The trademark application process starts with a branding decision – what is the particular word, symbol, tone, smell, or other source identifier with which you want to associate your goods and/or services? Prosecuting trademark applications before the USPTO is generally more or less complicated depending on the mark for which trademark protection (i.e., a registration) is being sought. Common pitfalls in the trademark application process include:
Forgetting that you are applying for a registration. Unlike filing registrations with the U.S. Copyright Office, you must apply for the right to obtain a federal registration by demonstrating to the USPTO that your mark and its use(s) meet statutory requirements. Obtaining a federal trademark registration is not simply a matter of paying the filing fee(s).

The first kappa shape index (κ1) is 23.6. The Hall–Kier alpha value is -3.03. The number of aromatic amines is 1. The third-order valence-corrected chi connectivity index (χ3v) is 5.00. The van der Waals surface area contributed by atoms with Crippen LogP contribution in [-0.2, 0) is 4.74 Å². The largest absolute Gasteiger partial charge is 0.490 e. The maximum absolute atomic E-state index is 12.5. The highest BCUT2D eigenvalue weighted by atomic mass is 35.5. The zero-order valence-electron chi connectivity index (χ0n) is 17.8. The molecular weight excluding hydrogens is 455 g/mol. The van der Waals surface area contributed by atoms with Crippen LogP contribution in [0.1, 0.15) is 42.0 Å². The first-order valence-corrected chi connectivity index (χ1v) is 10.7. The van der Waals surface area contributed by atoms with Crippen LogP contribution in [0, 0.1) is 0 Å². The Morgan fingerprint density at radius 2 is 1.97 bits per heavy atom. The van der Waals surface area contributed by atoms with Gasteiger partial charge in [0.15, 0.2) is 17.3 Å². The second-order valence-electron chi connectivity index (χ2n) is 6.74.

Making the mark too descriptive. Applicants have a tendency to (initially) brand their goods and/or services with words describing what the goods and/or services are. Avoid doing this and remember: the more arbitrary and fanciful (i.e., invented), the better.
Not conducting a thorough clearance search. A search can start with Google, but it must involve scouring the USPTO’s Trademark Electronic Search System (TESS) and should involve investigation into relevant state business registries. The TESS system is quite antiquated compared to a search engine such as Google and efficient TESS utilization requires a bit of practice. You can either do this before filing the application or wait for the USPTO examiner to do so with potentially prejudicial results.
The flowchart illustrates a basic trademark application process that omits appeal and opposition procedures. Contact Us to to obtain further information about the trademark application process, our services, and fees associated therewith.